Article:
Sunday, April 21, 2013

The Taker by Alma Katsu #review

Title: The Taker
Author: Alma Katsu
Publisher: Random House UK, 2011

If Interview with the Vampire and Wuthering Heights were your thing, then it’s safe to say The Taker will be right up your alley. Alma Katsu gradually unfolds her saga, revealing mystery upon mystery within a lush setting that spans centuries.

We are introduced to Lanore McIlvrae, a young woman who lives in a Puritan settlement and bears an impossible love for Jonathan St Andrew, the son of their small town’s wealthy founder. Contrary to my initial expectations, the love between the two was largely a one-sided affair – an all-consuming obsession, really.

I muttered quietly to myself: “This will not end well,” and continued reading. Lanore will stop at nothing to possess Jonathan. Her entire being is so focused on him that it precludes any rational decisions. But fate conspires to take Lanore away from rural Maine to Boston, where her path crosses with that of the decadent, cruel Adair and his entourage. Here she stumbles across a dark alchemical secret – one that offers her the hope that she might have her darling Jonathan with her forever.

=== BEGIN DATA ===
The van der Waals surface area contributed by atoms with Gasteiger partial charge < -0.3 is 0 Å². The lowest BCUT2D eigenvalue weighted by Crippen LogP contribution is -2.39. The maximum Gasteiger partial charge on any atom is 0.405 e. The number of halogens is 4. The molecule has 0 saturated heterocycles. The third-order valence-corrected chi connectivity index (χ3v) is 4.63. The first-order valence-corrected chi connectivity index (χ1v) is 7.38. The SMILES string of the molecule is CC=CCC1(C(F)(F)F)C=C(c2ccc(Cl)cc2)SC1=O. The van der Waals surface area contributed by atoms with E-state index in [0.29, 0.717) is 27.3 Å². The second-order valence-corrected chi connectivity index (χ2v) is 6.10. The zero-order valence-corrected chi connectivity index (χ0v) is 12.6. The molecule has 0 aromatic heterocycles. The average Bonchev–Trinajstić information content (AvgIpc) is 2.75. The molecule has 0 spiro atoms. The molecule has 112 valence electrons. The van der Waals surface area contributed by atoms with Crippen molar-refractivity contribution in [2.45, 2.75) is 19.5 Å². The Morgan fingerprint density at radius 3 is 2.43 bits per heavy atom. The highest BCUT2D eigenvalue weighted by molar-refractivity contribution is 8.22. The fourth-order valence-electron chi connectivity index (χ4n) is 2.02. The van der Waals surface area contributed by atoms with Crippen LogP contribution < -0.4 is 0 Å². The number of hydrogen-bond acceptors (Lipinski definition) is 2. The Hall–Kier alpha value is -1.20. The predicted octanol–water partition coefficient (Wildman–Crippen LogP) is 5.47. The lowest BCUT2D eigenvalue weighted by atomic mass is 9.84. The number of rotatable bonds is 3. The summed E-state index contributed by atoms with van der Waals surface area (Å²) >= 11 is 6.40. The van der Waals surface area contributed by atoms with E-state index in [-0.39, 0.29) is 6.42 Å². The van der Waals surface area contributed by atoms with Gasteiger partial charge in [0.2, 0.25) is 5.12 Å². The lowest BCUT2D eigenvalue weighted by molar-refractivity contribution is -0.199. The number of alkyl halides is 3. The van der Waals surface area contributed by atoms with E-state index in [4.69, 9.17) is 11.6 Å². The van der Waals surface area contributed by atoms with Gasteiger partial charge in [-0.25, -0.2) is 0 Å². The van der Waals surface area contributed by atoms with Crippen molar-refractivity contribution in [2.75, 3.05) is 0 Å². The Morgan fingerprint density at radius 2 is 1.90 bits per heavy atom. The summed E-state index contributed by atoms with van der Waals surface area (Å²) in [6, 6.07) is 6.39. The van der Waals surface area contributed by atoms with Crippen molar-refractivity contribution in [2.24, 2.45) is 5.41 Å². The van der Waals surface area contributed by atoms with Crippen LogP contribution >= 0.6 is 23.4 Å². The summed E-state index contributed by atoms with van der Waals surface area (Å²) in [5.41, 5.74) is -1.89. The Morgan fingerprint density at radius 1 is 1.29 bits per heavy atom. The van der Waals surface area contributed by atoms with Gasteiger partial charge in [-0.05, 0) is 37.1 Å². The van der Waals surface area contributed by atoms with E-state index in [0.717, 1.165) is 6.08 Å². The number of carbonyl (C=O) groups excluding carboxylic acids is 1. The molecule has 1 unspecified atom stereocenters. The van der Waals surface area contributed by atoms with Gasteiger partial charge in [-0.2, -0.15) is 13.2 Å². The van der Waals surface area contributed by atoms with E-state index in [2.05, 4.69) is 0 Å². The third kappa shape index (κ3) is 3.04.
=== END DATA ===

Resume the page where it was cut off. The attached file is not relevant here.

Katsu offers a prose style that harks back to the classics, and the narrative of this novel shifts between the present, past and remote past. Readers are voyeuristically brought in near the conclusion of a tragedy. But the anticipation of revealing the mysteries that lead up to this point make this enthralling.

A warning: None of the characters are likeable. Lanore’s motivations are purely self-centred and short-sighted. Jonathan is a self-absorbed cad. Adair is a manipulative monster, and the assorted support cast are wicked and, in the case of the secondary narrator, Luke, weak-willed.

Yet, somehow, this brokenness of the ensemble works well together in their ill-at-ease relations. Much like Heathcliff or Lestat, Lanore is a creature who is simultaneously worthy of pity and admiration, and as much as one is apt to hate Jonathan or Adair, it is all too easy to fall under their spell. Lovers of the gothic novel need to perk up and indulge in this series – Katsu’s writing will hit all the right marks.

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